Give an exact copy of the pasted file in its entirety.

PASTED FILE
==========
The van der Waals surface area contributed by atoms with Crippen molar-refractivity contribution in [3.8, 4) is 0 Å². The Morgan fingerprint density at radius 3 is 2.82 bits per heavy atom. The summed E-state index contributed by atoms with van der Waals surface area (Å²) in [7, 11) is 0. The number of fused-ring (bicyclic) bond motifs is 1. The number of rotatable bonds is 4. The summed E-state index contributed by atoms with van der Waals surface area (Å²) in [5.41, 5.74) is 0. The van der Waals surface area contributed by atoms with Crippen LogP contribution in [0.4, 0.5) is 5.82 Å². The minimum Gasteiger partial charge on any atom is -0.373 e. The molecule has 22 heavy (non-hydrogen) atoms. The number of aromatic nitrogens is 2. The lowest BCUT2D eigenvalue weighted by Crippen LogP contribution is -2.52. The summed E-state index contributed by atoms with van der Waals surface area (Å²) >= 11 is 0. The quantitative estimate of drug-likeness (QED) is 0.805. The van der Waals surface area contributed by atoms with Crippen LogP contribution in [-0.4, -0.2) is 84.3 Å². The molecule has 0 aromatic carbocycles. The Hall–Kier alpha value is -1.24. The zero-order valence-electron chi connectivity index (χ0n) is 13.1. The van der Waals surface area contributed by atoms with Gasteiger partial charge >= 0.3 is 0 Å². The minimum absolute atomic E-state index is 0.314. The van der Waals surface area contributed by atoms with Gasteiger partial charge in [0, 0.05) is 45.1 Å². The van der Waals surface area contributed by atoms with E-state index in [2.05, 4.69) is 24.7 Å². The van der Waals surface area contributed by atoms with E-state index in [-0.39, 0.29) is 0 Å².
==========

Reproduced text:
The van der Waals surface area contributed by atoms with Crippen molar-refractivity contribution in [3.8, 4) is 0 Å². The Morgan fingerprint density at radius 3 is 2.82 bits per heavy atom. The summed E-state index contributed by atoms with van der Waals surface area (Å²) in [7, 11) is 0. The number of fused-ring (bicyclic) bond motifs is 1. The number of rotatable bonds is 4. The summed E-state index contributed by atoms with van der Waals surface area (Å²) in [5.41, 5.74) is 0. The van der Waals surface area contributed by atoms with Crippen LogP contribution in [0.4, 0.5) is 5.82 Å². The minimum Gasteiger partial charge on any atom is -0.373 e. The molecule has 22 heavy (non-hydrogen) atoms. The number of aromatic nitrogens is 2. The lowest BCUT2D eigenvalue weighted by Crippen LogP contribution is -2.52. The summed E-state index contributed by atoms with van der Waals surface area (Å²) >= 11 is 0. The quantitative estimate of drug-likeness (QED) is 0.805. The van der Waals surface area contributed by atoms with Crippen LogP contribution in [-0.4, -0.2) is 84.3 Å². The molecule has 0 aromatic carbocycles. The Hall–Kier alpha value is -1.24. The zero-order valence-electron chi connectivity index (χ0n) is 13.1. The van der Waals surface area contributed by atoms with Gasteiger partial charge >= 0.3 is 0 Å². The minimum absolute atomic E-state index is 0.314. The van der Waals surface area contributed by atoms with Gasteiger partial charge in [0, 0.05) is 45.1 Å². The van der Waals surface area contributed by atoms with E-state index in [2.05, 4.69) is 24.7 Å². The van der Waals surface area contributed by atoms with E-state index in [-0.39, 0.29) is 0 Å².